LASHKAR GAH, Afghanistan (Reuters) - A shadowy new unit run by Afghanistan’s main intelligence agency has begun operations in southern Helmand province with a mission to exploit divisions within the Taliban insurgency, government officials and a militant spokesman said.
The aim is to weaken an increasingly dangerous enemy by turning the tables on the Taliban, who boast of placing agents among government security forces to carry out “insider attacks”.
The initiative comes as fledgling Afghan forces are struggling to prevent the Taliban overrunning large parts of Helmand and other parts of the country.
Abdul Jabbar Qahraman, President Ashraf Ghani’s special envoy for security affairs in the southern province, confirmed the existence of the unit, whose members do not wear uniform, but declined to provide further details.
“The idea for the creation of the new contingent, which dresses like local Helmandis, was mine,” said the official, who was a commander fighting for the Soviet-backed government in southern Afghanistan in the 1980s.
Helmand police chief Abdul Rahman Sarjang said the 300-strong unit, created and equipped by the National Directorate of Security (NDS), had conducted several operations and was proving a success.
The NDS headquarters in Kabul did not respond to several requests for comment, although an official from the agency in Helmand confirmed the unit’s existence and the broad outlines of how it operates.
He declined to be identified because he was not authorized to speak to the press.
The Taliban, who have in the past incited Afghan police and soldiers to desert their posts and attack comrades, confirmed the unit existed, but they dismissed suggestions that it was able to exploit their internal divisions as “propaganda”.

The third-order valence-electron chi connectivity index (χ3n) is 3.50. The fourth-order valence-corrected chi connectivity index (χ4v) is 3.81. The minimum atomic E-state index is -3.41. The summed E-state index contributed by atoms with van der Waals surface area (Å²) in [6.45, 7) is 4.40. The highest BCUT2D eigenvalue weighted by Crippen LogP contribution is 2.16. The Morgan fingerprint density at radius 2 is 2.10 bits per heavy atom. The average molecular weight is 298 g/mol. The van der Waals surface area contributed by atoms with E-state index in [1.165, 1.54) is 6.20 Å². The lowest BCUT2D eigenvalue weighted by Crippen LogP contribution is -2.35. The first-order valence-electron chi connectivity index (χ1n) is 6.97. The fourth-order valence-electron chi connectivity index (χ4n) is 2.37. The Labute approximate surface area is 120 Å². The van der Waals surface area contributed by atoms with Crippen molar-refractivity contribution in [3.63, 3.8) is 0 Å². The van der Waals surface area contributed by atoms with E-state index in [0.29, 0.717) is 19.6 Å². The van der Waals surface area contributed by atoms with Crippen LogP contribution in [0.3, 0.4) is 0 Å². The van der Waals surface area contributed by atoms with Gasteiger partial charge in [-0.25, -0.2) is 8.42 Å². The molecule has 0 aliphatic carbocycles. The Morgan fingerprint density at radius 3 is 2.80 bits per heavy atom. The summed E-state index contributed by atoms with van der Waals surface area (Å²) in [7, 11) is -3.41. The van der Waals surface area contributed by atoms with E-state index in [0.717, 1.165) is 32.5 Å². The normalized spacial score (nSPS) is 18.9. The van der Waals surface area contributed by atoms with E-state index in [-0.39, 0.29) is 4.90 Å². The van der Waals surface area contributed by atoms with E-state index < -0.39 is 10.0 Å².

“It is true that this contingent exists and operates mysteriously in some parts of Helmand,” said Qari Yousuf Ahmadi, the Taliban’s main spokesman in southern Afghanistan.
“We have very strong intelligence and find those who want to infiltrate our ranks,” he added.
The NDS unit adds another complication to the conflict in Helmand, a traditional Taliban stronghold and center of the opium trade criss-crossed by a web of tribal and factional rivalries in addition to the insurgency.
In a conflict where deceit and double-cross are commonplace, government forces have often been the victim. In January, four rogue policemen killed nine comrades and stole their weapons, before deserting to join the insurgents.
Both Afghan and NATO officials have frequently spoken of the difficulties faced by the Afghan National Army, a largely Dari-speaking force that relies heavily on recruits from northern Afghanistan, in operating in Pashto-speaking Helmand.
One provincial official said the unit was operating in Musa Qala and Nawzad, two central districts abandoned by government forces in February, as well as Marjah and Nad Ali, where government control is tenuous.
“Now the Taliban do not believe each other. They believe that their colleagues may be infiltrated by the Afghan intelligence agency,” he said.
Despite a lull in recent weeks, which officials say was due to Taliban fighters being busy with the annual opium harvest, Helmand has seen months of heavy fighting during which government forces have been forced to abandon several districts and regroup around the provincial capital Lashkar Gah.
The unit’s reported successes have come at a price, local officials said.
“It is a very good achievement by the Afghan government and has created splits within the Taliban,” said Attaullah Afghan, a member of the Helmand provincial council.
But he said officials had received dozens of complaints from residents in districts like Nawzad and Khanishin where the unit operated.
“Taliban are abusing ordinary people and even arresting some of them as spies of the Afghan government,” he said.
According to local sources in Helmand, a battle between rival groups of Taliban in Nad Ali and Marjah districts to the west of Lashkar Gah that ended with as many as 30 fighters dead on Sunday, was set off by the special NDS unit.
They said members of the unit attacked a checkpoint manned by fighters loyal to Taliban leader Mullah Akhtar Mohammad Mansour, creating the impression that they were on the side of Mansour’s main rival, Mullah Mohammad Rasoul.
The Taliban denied that the fighting was between rival factions of the movement but did point to the role of “bandits newly armed by Jabbar Qahraman”.
“There is currently no fighting in the area and the entire region has been cleansed from these newly formed bandits,” Ahmadi said in a statement.
Additional reporting by Mirwais Harooni in Kabul; Writing by James Mackenzie; Editing by Mike Collett-White